The best attitude to have, if you are on a gastronomical adventure in Bangkok, is the “don’t ask, don’t tell” policy. If you put it inside your mouth, and like what you are chewing, hold on to that happy memory. But of course, that’s not me. I asked “and what’s this?” everywhere. Read on to find the answers.

“And what’s this?”

I was pointing at what looked like a harmless dumpling. A tray of gelatinous blobs sat on the counter, soaking in a brownish jus (I am dressing the appearance up with vocabulary).

“Fibe Baht, waan piss. You waant? Very nice.” The old lady, quite granny-like, in a floral maxi dress, her gut spilling over an apron that needed washing, more-salt-than-pepper hair tied in a bun, asked, and then smiled with whatever teeth she had left. Before I could nod, she had scooped up two of the (I still want to say dumplings?) aforementioned blobs, skewered them, brushed them in a thin, sickly-red sauce, and dropped them on the open grill by the side. She held her hand out for the money, still smiling. As I pulled out the currency, I felt like someone was pranking me.

“What is it? What?” I pointed at the blobs, and did that Indian hand gesture where we stretch out our fingers and twist our wrists to mean “Kya?” Why do we feel that it is a universal sign language? She smiled again.

And then proceeded to grab her crotch, do a chopping action with both her hands as knives, mimicked making-a-ball with cupped hands, and pointed at the blobs.

I — taken aback, thinking that she wanted to Kung Fu my privates — looked at the man next to me, who was laughing along with her by then. A young fellow, he explained that pig and bull testicles were minced and stuffed back into a pig — or bull’s — ball sac, turned into, ideally, a ball-shaped sausage, and then grilled. The old lady held out my plate. I prayed to all the old gods and new, and took a bite.

Also Read: Deep Fried: My Relationship With Sugar 

In all the time I have spent in Bangkok, the city — and Thailand, in general — is definitely the world’s street food capital. The smorgasbord of food options available on the streets of Bangkok, constantly being fried or barbecued to perfection, is nothing like anything I have seen anywhere else in the world. But, it is important to understand that Bangkok is an adventure, and not for the squeamish. If you decide to walk into the alleys, the narrow lanes, off the big roads with the glitzy stores, and actually dig in like a local, there are a few rules to keep in mind (take it from a seasoned street food enthusiast):

Always go for a store or stall that is busy, and has a lit fire. Empty stalls mean that the locals don’t trust the seller’s quality — and you shouldn’t either — and a lit fire or hot grill means the store’s in action.

Don’t be worried about hygiene. I have realised that a lot of our hygiene issues are psychosomatic. Because we are disgusted by the surroundings, we make our brains believe that the food will be unhealthy too. That is not always the case. If you follow the previous point, and the next point, you will be, mostly, safe.

Don’t experiment with raw on the streets. Everything has to be cooked, right in front of you, and best if fried or grilled.

You are not there to be safe. If you are only looking for a chicken Satay, I’d politely like to ask you to fuck off. Allow a full immersion into all the exciting grub the streets have to offer.

If you have a seafood allergy, it is best to stay away. Or, if you are as hardcore as me, you know which pills to pop in before you tuck in.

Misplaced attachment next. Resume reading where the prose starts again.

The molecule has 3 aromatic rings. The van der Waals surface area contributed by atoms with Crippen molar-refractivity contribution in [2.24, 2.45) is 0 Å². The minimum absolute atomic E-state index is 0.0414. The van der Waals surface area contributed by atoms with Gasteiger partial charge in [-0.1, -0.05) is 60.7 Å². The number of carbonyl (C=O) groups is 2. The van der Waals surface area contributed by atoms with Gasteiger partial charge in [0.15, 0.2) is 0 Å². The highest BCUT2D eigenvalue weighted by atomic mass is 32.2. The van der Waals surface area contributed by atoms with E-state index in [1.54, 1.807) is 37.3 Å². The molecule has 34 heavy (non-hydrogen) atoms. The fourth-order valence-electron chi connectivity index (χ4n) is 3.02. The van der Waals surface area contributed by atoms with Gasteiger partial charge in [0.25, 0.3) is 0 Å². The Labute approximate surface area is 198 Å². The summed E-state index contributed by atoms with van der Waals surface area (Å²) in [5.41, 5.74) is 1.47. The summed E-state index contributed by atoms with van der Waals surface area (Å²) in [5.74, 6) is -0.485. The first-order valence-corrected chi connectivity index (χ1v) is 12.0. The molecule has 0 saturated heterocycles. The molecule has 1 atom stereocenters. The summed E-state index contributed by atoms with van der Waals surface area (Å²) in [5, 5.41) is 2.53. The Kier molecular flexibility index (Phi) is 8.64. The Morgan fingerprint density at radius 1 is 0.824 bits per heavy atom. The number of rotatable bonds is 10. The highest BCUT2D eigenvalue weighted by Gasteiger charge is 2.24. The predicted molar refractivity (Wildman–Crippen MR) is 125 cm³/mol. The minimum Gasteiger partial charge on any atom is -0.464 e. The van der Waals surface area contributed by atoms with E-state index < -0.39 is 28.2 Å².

Lastly, and this one’s for the Advanced Level, if something looks suspicious, but delicious, eat first, and ask what it is later.

This is my Street Food Commandments anywhere in the world, and the very last point helped me experience a lot of South-East Asia’s – and especially Bangkok’s – culinary goodness. Crunchy bat wings (although bats have got a lot of hate this year), a harmless-looking noodle soup that was actually snake meat slivers and not Ramen, grilled rats (if you enjoy bitter flavours, this one is a winner), caramel grasshoppers (or maybe I should call them Candied Grasshoppers), batter-fried roaches and assorted bugs, BBQ frog legs, various renditions of offal and testicles (the latter is seen as a powerful aphrodisiac in the region), beautifully toasted silk worms (a wispy, crunchy skin outside, creamy goodness inside), soups and broths with blood and blood jellies, red ant and bamboo worm eggs tossed with rice, and obviously tons of the usual – octopus, shark, squids, snails, other seafood, various mammals, and poultry. I also feel that I have barely scratched the surface.

Street food in Bangkok is extremely cheap, and makes for a much better eating-out experience than stuffy restaurants. While Indians won’t feel out of place in the roadside chaos, for Americans and Europeans, it is definitely a madness that they might not have experienced before. I have also arrived at my “don’t ask, don’t tell” policy in Bangkok because, sometimes, you could ask, but not understand a word in the response.

One of my favourite food memories will definitely be a Bangkok afternoon, standing by a roadside candy stall, slurping on a human baby-sized takeaway of palm juice (8 Baht or 20 Rupees), watching the man dunk a giant lollipop into hot sugar syrup, then into a vat of live, fat earthworms, back into another vat of scalding caramel, and dusting the whole thing with powdered sugar at the end, before he held it out for a little boy who excitedly bit into the candy. The man asked me if I wanted one. “Very craanchy, very nice, you likey”, he said, and I asked for a small skewer. He looked disappointed, and I explained that I was more worried about consuming that criminal amount of sugar.

Candied earthworms. Ice cold palm juice. Afternoon sun. Picture perfect, right?

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